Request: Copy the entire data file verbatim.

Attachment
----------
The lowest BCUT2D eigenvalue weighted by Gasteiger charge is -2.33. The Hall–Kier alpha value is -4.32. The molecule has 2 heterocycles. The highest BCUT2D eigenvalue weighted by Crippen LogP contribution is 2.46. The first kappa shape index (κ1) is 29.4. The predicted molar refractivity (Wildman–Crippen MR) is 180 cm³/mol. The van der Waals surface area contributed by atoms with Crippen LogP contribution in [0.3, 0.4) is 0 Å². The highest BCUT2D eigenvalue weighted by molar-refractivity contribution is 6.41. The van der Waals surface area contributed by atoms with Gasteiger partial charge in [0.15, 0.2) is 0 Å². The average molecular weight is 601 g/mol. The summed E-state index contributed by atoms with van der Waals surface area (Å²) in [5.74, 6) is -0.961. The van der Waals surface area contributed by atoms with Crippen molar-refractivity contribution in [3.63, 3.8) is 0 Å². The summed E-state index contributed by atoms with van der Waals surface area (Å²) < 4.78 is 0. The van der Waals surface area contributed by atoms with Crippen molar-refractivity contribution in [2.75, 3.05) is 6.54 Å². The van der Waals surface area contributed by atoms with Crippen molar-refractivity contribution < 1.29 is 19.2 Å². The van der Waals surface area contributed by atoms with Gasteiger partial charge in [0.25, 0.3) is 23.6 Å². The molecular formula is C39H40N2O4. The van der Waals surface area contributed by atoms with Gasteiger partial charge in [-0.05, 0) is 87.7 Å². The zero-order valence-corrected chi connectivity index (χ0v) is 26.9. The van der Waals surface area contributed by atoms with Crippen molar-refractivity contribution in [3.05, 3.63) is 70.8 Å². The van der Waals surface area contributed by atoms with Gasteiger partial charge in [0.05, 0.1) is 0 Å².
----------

The lowest BCUT2D eigenvalue weighted by Gasteiger charge is -2.33. The Hall–Kier alpha value is -4.32. The molecule has 2 heterocycles. The highest BCUT2D eigenvalue weighted by Crippen LogP contribution is 2.46. The first kappa shape index (κ1) is 29.4. The predicted molar refractivity (Wildman–Crippen MR) is 180 cm³/mol. The van der Waals surface area contributed by atoms with Crippen LogP contribution in [0.3, 0.4) is 0 Å². The highest BCUT2D eigenvalue weighted by molar-refractivity contribution is 6.41. The van der Waals surface area contributed by atoms with Gasteiger partial charge in [0.15, 0.2) is 0 Å². The average molecular weight is 601 g/mol. The summed E-state index contributed by atoms with van der Waals surface area (Å²) in [5.74, 6) is -0.961. The van der Waals surface area contributed by atoms with Crippen molar-refractivity contribution in [3.63, 3.8) is 0 Å². The summed E-state index contributed by atoms with van der Waals surface area (Å²) < 4.78 is 0. The van der Waals surface area contributed by atoms with Crippen molar-refractivity contribution in [2.75, 3.05) is 6.54 Å². The van der Waals surface area contributed by atoms with Crippen molar-refractivity contribution < 1.29 is 19.2 Å². The van der Waals surface area contributed by atoms with Gasteiger partial charge in [0.25, 0.3) is 23.6 Å². The molecular formula is C39H40N2O4. The van der Waals surface area contributed by atoms with Gasteiger partial charge in [-0.05, 0) is 87.7 Å². The zero-order valence-corrected chi connectivity index (χ0v) is 26.9. The van der Waals surface area contributed by atoms with Crippen molar-refractivity contribution in [3.05, 3.63) is 70.8 Å². The van der Waals surface area contributed by atoms with Gasteiger partial charge in [0.05, 0.1) is 0 Å².